That is awesome.

Cognitive Dissonance: Trader Joe’s Edition

cheese-foodYesterday, while browsing the sizable cheese selection at Trader Joe’s, scanning for any organic choices available to me, the product you see in the photo here caught my eye. (click on the photo to enlarge)

Now, I’m a HUGE proponent of buying organic products, but the questions this one inspires are many, important, and even funny. Here are just a few:

Rumors That Fish & Bicycles Was Dead Were Only A Little Exaggerated

basscycle2Forgive me readers, for I have…

It’s been 10 days since my last post.

And while there really weren’t any rumors of my death, at least none that I know of, for part of my absence it very nearly felt like I was dying.

It started out so innocent: a brief report that I was taking a mini vacation, then I was off to Los Angeles for a 5-day visit with old friends. And yet, on the day I was to return to Fish & Bicycles, I suddenly became very ill, I missed the entire week at my job, and I’m only just now feeling able to write something.

I’ll spare the gory details of whatever flavor of flu it was that got me, but suffice to say it kicked.my.ass.

On the bright side, the trip to L.A. was everything I’d hoped for. Reconnecting with my longest-standing, dearest friends felt like wrapping myself in a cozy old wool sweater I’ve had since high school.

I’ll be back tomorrow with something more typical for me, inspired by my grocery run to Trader Joe’s today.

Hint: It has something to do with food. (/wink)

Fish & Bicycles Takes A Mini-Vacation!

basscycle2Well folks, it’s time for me to take a little break!

I’m flying down to Los Angeles, CA today, a city I lived in from 1988 to 1993, a city that, as I discovered, was not a good fit for me, but a city where I lived with a buddy I’ve been friends with since grade school back in New Jersey, a friend who was the best man at my wedding, a friend who still lives there, and I’m way overdue to pay him a visit.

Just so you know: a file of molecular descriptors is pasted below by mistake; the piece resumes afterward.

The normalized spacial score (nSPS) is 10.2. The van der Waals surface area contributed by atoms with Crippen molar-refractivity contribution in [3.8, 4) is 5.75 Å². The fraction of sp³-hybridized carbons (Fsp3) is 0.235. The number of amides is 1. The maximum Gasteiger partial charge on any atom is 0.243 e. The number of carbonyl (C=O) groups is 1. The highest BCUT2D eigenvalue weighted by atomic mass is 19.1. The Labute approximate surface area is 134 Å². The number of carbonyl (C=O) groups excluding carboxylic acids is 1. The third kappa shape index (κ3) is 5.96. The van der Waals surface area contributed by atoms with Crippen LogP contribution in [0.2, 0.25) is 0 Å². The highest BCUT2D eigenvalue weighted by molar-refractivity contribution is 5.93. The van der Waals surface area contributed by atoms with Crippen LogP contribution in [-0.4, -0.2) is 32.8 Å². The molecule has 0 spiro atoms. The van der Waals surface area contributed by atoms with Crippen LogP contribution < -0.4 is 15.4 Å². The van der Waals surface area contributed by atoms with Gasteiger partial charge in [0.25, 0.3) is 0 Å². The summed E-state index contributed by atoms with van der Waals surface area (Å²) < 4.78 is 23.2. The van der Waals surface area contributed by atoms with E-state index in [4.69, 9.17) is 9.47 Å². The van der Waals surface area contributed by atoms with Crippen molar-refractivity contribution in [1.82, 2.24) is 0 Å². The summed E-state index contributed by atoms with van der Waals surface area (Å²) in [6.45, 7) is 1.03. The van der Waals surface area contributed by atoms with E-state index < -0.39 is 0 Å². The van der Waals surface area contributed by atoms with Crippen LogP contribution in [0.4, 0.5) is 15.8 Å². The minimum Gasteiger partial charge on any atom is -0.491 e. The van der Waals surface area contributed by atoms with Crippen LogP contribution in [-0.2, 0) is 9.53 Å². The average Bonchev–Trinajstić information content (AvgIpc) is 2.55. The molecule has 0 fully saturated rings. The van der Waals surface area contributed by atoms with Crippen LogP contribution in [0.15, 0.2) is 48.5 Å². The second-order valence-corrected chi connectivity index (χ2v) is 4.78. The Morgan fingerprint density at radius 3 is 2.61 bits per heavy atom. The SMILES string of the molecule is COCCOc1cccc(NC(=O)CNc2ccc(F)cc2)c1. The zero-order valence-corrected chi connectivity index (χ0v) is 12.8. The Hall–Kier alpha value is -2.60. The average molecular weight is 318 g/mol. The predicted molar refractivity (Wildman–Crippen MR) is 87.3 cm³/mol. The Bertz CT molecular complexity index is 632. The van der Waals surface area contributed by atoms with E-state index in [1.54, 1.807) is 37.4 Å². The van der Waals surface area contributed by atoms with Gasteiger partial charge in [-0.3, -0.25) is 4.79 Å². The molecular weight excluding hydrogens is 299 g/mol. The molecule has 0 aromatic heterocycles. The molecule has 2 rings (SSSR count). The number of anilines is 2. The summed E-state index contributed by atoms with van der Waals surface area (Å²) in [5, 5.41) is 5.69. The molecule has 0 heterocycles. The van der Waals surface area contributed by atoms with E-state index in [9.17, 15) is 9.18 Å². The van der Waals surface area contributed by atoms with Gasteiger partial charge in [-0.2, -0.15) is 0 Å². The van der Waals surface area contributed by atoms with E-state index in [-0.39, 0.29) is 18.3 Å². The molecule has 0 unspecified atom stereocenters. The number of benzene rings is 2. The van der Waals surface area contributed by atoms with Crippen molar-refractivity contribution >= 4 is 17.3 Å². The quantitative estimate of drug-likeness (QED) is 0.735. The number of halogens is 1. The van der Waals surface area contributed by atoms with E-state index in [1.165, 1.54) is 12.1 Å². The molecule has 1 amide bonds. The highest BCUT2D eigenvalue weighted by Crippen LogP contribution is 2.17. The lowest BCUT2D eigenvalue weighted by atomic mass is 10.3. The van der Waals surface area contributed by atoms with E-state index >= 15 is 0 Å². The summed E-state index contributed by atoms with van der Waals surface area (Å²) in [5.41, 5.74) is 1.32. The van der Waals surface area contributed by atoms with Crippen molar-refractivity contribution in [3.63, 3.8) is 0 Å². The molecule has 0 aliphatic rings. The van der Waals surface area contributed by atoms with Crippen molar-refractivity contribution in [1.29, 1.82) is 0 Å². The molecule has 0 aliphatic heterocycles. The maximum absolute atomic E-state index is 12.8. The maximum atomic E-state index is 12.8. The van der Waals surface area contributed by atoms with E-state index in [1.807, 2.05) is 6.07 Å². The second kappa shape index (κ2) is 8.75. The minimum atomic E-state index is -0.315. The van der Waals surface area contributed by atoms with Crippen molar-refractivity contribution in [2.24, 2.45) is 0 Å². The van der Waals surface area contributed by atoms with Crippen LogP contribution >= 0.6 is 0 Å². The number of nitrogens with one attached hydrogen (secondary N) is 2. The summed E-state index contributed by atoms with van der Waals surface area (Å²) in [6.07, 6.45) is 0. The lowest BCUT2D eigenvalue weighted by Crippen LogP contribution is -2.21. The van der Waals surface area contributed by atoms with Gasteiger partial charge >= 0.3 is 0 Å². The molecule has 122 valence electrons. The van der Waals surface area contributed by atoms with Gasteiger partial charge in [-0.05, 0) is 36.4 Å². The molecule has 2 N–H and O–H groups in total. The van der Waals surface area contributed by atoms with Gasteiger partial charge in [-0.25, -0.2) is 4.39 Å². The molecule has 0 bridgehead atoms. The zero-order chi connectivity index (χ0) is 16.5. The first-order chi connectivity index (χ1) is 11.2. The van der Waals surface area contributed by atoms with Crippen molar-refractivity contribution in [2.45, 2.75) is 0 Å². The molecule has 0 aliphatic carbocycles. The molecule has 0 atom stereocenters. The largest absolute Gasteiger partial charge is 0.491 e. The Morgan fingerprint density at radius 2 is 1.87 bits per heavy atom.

Icing on the cake, two other New Jersey friends we’ve kept in touch with all these years, friends we hung out with through high school and college, will be joining us, one flying in from Maine, the other driving up from San Diego.

It’s a strange, and I’d say unfortunate, thing that it is so commonplace in our culture to move away from close friends with whom we spent such formative years, chasing careers and some vague and non-guaranteed future happiness. It’s like an amputation. Those friends were a part of me, and there’s a part of me that doesn’t seem to exist when I’m not with them.

Oh, we get on with our lives, and the phantom pains subside, and if we don’t make an effort the friendships die and fade away. We four, and a handful of other friends of that vintage, haven’t let that happen, but it seems an awful shame that for many it does.

I’m SO looking forward to seeing these people who are so dear to me, and feeling whole again.

I’ll be back here at Fish & Bicycles on Tuesday, March 10th. In the meantime, if you’re so inclined, please feel free to browse around here in any of the following ways:

  • Tags: In the sidebar, under Stuff About…, you can click on any of the Tags and see all the posts I’ve done that have at least something to do with those topics.
  • Recurring Series: At the top of the page, hover over the Recurring Series drop-down menu and select from options like Celebrating Progress, which applauds businesses adopting sustainable practices; Eyecatchers, a collection of photos, graphics, and videos that have, well, caught my eye; Video Fridays, my favorite video of the week pick; and more.
  • Archives: Towards the bottom of the sidebar, select a specific month to see everything I posted in that time period.

Cheers!

Bill Clinton Deserved The Portrait He Got

Bill-Clinton-PortraitSo, I’m late getting to this, but I’ve been thinking about it on and off since the news broke.

Two days ago, artist Nelson Shanks admitted that when, in 2006, he painted a portrait of then former President of the United States (POTUS) Bill Clinton, he included in the portrait a reference to the Monica Lewinsky scandal that led to Clinton becoming only the second president in history to be impeached by the U.S. House of Representatives.